Regardless of the technique of lengthening of the gastrocnemius-soleus or Achilles tendon, the results appear to be good (Table). The technique of Achilles lengthening for forefoot ulcers can be left to the discretion of the surgeon. The literature on tendon lengthening compares favorably with other treatments for forefoot and midfoot ulcers. Tendon lengthening seems to be a reasonable choice for treatment of neuropathic ulcers plantar to metatarsal heads, toes, and midfoot.2,24–26,29,32–35,38,39

Total Contact Casting and Wound Care

Myerson et al43 had 90% of foot ulcers heal with total contact casting. Ulcer recurrence occurred in 34% at 18-month follow-up. The authors felt that total contact casting was labor intensive and expensive. The only controlled randomized comparison of healed ulcers at 2-year follow-up revealed that 81% recurred after total contact casting, but only 38% recurred after Achilles lengthening was added.32 A high complication rate of 31% has also been reported with total contact casting.40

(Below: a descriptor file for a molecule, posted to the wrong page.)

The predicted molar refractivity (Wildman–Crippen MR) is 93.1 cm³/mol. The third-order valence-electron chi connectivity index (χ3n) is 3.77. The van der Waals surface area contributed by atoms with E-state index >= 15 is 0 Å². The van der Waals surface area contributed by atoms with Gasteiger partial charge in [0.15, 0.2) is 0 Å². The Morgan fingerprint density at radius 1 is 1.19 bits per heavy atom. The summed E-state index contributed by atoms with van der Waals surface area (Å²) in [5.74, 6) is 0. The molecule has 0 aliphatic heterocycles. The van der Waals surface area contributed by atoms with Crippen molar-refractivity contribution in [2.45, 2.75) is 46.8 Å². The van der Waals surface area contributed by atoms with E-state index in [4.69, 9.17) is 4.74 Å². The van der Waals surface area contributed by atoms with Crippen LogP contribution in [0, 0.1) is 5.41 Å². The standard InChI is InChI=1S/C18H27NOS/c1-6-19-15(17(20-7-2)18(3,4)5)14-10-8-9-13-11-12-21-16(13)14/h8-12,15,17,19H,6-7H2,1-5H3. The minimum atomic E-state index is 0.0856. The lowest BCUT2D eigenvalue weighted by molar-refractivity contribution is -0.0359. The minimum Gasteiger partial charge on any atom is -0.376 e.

Since total contact casting was not used in the recent studies, it is apparently not necessary for forefoot ulcer healing.26,29,34 Meta-analysis of the literature revealed that good wound care healed only 31% of diabetic foot ulcers in 5 months.36 Total contact casting healed an average of 80% of diabetic foot ulcers.45 Tendon lengthening heals more ulcers than wound care and total contact casting.2,24–26,29,32–37

Tendon lengthening has fewer complications and a lower recurrence rate than total contact casting.2,24–26,29,32–35,40 Dayer and Assal35 agree with Laborde26 that tendon lengthening rather than total contact casting should be considered the gold standard treatment for forefoot ulcers.

Metatarsal Ostectomy (Head Resection)